"I did it better than before. I think we have changed a lot of things," said Valuev, who has a new trainer.
The win thrusts the Russian back into the heavyweight picture, where several unification fights are expected.
Valuev will face a tougher test against Chagaev, a quick fighter who forced him to trade punches in their last bout.
Liakhovich, nine inches shorter, appeared simply overwhelmed by Valuev's size.
"He knew how to use his advantages," Liakhovich said. "I didn't have any answers. It wasn't my day."
Belarus' Kushnir wins men's aerials at World Cup
Kushnir nailed a pair of quadruple-twisting, triple back flips to win the event with a score of 249.31 points.
Canadian Steve Omischl came second with 242.58 while Ryan St. Onge of the United States was third with 241.87.
In the women's aerial action, 35-year-old Jacqui Cooper of Australia claimed her fifth World Cup title this season with a score of 205.46 points.
Volha Kazulina: “Lukashenka’s words is height of cynicism”
From: Charter '97
Visiting the Vitsebsk region today, Alyaksandr Lukashenka said there is no more the question on political prisoners. “Question concerning the so called political prisoners is closed,” Belarusian head of state said, answering Interfax’s question.
Speaking about political prisoners, Lukashenka said “we have no reasons the claims to be asserted.” “We’ll see what the US will do.” “I’d advice my nation, especially those, who blame me, to watch what the EU and US will do,” A. Lukashenka said. He stressed: “We’ve made a step forward, now let’s see what the European Union and the USA will do in this connection.”
According to Lukashenka, the so called political prisoners “were punished in accordance with the Criminal Code, for concrete crimes.” “We have no political articles,” A. Lukashenka noted.
“I think the way Europe raises a question is not worth a pin, so I decided to release the people, the West and the US had special feelings to,” A. Lukashenka said.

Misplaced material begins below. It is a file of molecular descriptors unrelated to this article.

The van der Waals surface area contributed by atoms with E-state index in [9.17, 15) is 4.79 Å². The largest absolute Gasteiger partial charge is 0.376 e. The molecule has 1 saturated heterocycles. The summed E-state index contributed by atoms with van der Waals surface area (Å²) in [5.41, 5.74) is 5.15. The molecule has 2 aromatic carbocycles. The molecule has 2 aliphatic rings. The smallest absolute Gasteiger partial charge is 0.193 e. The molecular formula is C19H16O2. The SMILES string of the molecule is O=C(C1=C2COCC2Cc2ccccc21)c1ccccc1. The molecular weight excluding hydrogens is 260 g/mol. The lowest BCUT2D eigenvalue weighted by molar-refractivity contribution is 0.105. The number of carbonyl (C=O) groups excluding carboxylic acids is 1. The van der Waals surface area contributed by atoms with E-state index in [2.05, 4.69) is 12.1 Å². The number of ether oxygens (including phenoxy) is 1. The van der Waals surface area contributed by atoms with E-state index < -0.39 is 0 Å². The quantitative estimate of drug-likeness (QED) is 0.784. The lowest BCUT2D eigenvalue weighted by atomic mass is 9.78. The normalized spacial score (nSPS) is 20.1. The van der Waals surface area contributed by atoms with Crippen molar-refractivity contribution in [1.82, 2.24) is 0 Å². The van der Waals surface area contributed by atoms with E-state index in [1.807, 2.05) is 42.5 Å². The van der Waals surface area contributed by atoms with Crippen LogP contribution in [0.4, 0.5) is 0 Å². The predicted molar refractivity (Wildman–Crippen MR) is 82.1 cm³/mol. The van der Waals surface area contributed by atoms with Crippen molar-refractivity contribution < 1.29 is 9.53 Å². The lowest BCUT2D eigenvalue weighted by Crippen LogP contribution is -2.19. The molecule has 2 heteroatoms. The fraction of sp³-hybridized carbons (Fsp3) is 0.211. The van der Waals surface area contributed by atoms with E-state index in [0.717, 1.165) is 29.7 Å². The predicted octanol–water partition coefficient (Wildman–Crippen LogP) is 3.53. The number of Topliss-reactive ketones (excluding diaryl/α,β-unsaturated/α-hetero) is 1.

According to him, “they (political prisoners) have apparently done something good for the EU and the US, and they don’t leave them in trouble.” “It is the only thing I like in the positions of the EU and the USA,” A. Lukashenka said.
He declared: “As far as I know, only Kazulin didn’t agree with this position.” “The matter was that his wife is ill and the EU ambassadors addressed to me. It can happen to anybody, things do happen. I agreed – let him accompanied his wife. She may be treated in Germany, he needs to follow his wife,” A. Lukashenka noted.
As he said, “as for the information I’ve received this morning, he refused to treat her.” “But it’s family troubles, he refused, it’s his problem. I offered everything I could, but he refused to treat her,” the president said.
According to him, “he (Kazulin) refused even after his daughters came to him and persuaded him to rescue their mother (Kazulin’s wife), but he doesn’t need this mother.” “I don’t want to intermeddle in other people’s business, time will place everything to order,” A. Lukashenka concluded.
Volha Kazulina: “It’s shameless and inhuman”
The Charter’97 press center asked Kazulin’s daughter Volha to comment on Lukashenka’s statements.
“Our mother is dying and Alyaksandr Lukashenka knows it perfectly. Speaking he is ready to release our father for mother’s treatment is height of cynicism. Let him not hide behind our mother. It’s shameless and inhuman,” Volha Kazulina said.
Andrei Sannikov: “Any bargains and speculations on people’s health don’t make reputation of the Belarusian authorities better in Europe”
Andrei Sannikov, international coordinator of Charter’97, one of the initiators of the civil campaign “European Belarus,” comments on Lukashenka’s words:
“Lukashenka has admitted today he knows well about the situation with Iryna Kazulina’s health, but in spite of it, he tries to use this situation for bargaining. It’s really height of cynicism and in spite of being merciful, he is again stressing the inhuman character of power in Belarus. One shouldn’t be cunning. The European Union said clearly, development of any relations is possible only after all political prisoners are released and political repressions are stopped. Exchange of political prisoners to trade preferences with the EU will fail, in spite of all promises of Lukashenka’s advisers and some European diplomats.
Lukashenka is trying by all means to keep innocent Kazulin in prison. So he is hiding behind other political prisoners: Klimau, Zdzvizhkou, Kim in order Kazulin not to be the only political prisoner in Belarus. But these manoeuvres are so cynically obvious, that Lukashenka can find himself in greater blockade instead of bettering relations with the European Union, because the situation with political prisoners, their health and health of their relatives is watched not so much by EU countries’ governments, as by the international community. So any bargains and speculations on people’s health don’t make reputation of the Belarusian authorities better in Europe, and thus don’t give new necessary for Belarus opportunities for normal relations with the European Union.”